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Archive for the ‘3D printing’ category

Apr 30, 2019

Scientists Plan to 3D Print Muscular Tissue on the Space Station

Posted by in categories: 3D printing, biotech/medical, space travel

The printed samples will help reveal how long-term space travel affects the human body.

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Apr 27, 2019

Scientist: “Alien Life Now Seems Inevitable and Possibly Imminent”

Posted by in categories: 3D printing, alien life, bioprinting

The cosmos are filled with roughly Earth-sized exoplanets. Various moons, comets, and planets have stores of water, organic molecules, and amino acids like those that make up life on Earth.

Cathal O’Donnell, a 3D bioprinting researcher at St. Vincent’s Hospital in Melbournethose odds — he argues in The Conversation that the abundance of potentially habitable worlds out there makes the discovery of extraterrestrial life “inevitable and possibly imminent.”

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Apr 26, 2019

This 3D-printed beehive could be our future home on Mars

Posted by in categories: 3D printing, habitats, space

Would you like to spend a night in a future 3D-printed Mars habitat? You might get the chance.

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Apr 25, 2019

Researchers use 3D printer to print glass

Posted by in categories: 3D printing, biotech/medical

For the first time, researchers have successfully 3D printed chalcogenide glass, a unique material used to make optical components that operate at mid-infrared wavelengths. The ability to 3D print this glass could make it possible to manufacture complex glass components and optical fibers for new types of low-cost sensors, telecommunications components and biomedical devices.

In The Optical Society (OSA) journal Optical Materials Express, researchers from the Centre d’Optique, Photonique et Laser (COPL) at Université Laval in Canada, Patrick Larochelle and his colleagues, describe how they modified a commercially available 3D printer for glass extrusion. The new method is based on the commonly used technique of fused deposition modeling, in which a plastic filament is melted and then extruded layer-by-layer to create detailed 3D objects.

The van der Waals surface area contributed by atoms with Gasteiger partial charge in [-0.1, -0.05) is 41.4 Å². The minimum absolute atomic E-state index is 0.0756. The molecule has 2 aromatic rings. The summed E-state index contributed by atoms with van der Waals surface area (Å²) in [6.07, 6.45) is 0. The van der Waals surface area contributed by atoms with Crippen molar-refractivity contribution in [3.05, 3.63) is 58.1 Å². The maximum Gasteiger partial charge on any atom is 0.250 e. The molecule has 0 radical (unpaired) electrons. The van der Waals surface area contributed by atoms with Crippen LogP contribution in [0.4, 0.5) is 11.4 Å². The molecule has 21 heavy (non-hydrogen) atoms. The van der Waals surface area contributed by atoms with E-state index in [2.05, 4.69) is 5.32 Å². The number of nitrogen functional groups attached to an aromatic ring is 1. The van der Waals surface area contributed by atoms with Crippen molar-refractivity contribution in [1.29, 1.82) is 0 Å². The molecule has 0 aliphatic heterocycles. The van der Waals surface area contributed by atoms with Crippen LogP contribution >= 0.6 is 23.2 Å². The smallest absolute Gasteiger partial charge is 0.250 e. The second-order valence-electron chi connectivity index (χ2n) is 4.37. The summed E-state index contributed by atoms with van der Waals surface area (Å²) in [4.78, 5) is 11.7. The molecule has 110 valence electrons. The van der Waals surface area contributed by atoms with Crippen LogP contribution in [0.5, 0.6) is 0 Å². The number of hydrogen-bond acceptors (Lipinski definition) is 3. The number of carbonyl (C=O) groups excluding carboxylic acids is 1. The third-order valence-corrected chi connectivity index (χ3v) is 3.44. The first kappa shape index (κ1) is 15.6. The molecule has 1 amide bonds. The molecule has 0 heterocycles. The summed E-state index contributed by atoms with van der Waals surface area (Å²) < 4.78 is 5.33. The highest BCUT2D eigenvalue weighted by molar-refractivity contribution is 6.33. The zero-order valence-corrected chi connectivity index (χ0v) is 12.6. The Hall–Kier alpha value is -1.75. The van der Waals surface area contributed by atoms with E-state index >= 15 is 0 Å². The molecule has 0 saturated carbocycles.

“3D printing of optical materials will pave the way for a new era of designing and combining materials to produce the photonic components and fibers of the future,” said Yannick Ledemi, a member of the research team. “This new method could potentially result in a breakthrough for efficient manufacturing of infrared optical components at a low cost.”

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Apr 25, 2019

German scientists create see-through human ORGANS in step toward 3D-printed body parts

Posted by in categories: 3D printing, biotech/medical, neuroscience

German scientists create see-through ORGANS in a step toward 3D-printed parts that could be transplanted in the human body…


Researchers in Germany have created transparent human organs using a new technology that could pave the way to print three-dimensional body parts such as kidneys for transplants.

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Apr 23, 2019

2D stacking method could make 3D-printed organs viable

Posted by in categories: 3D printing, bioprinting, biotech/medical, robotics/AI

In an effort to scale up the manufacture of biomaterials, researchers at UC Berkeley have combined bioprinting, a robotic arm, and flash freezing in a method that may one day allow living tissue, and even whole organs, to be printed on demand. By printing cells into 2D sheets and then freezing them as assembled, the new technique improves cell survival during both building and storage.

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Apr 20, 2019

3D molding

Posted by in category: 3D printing

Forget 3D-printing, molding is where it’s at.

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Apr 18, 2019

Dr. Doris Taylor — Texas Heart Institute — IdeaXme — Ira Pastor — “How to Build a New Heart”

Posted by in categories: 3D printing, aging, bioengineering, biotech/medical, chemistry, cryonics, DNA, genetics, health, life extension

Apr 18, 2019

Metamaterials Embedded with Geometrical Optics Could Simplify Optical Devices

Posted by in categories: 3D printing, materials

The researchers believe that other MEGOs that absorb, enhance, reflect, or bend waves in new ways could be created using patterned 3D printing. The current Tufts study utilizes stereolithography. Other 3D-printing technologies, such as two-photon polymerization, could provide printing resolution down to 200 nm, which would enable the fabrication of even finer metamaterials that could detect and manipulate electromagnetic signals of even smaller wavelengths, potentially including visible light. As resolution in 3D printing improves, MEGO devices could reach terahertz frequencies.


MEDFORD, Mass., April 9, 2019 — 3D-printed metamaterials developed by a Tufts University engineering team display properties not found in conventional materials. The fabrication methods used by the team demonstrate how stereolithography-based 3D printers can be used to create 3D optical devices through a process that fuses metamaterials with geometrical optics, or MEGO. The MEGO devices can be fabricated at a lower cost than devices made using typical fabrication methods.

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Apr 15, 2019

Israeli scientists unveil world’s first 3D-printed heart with human tissue

Posted by in category: 3D printing

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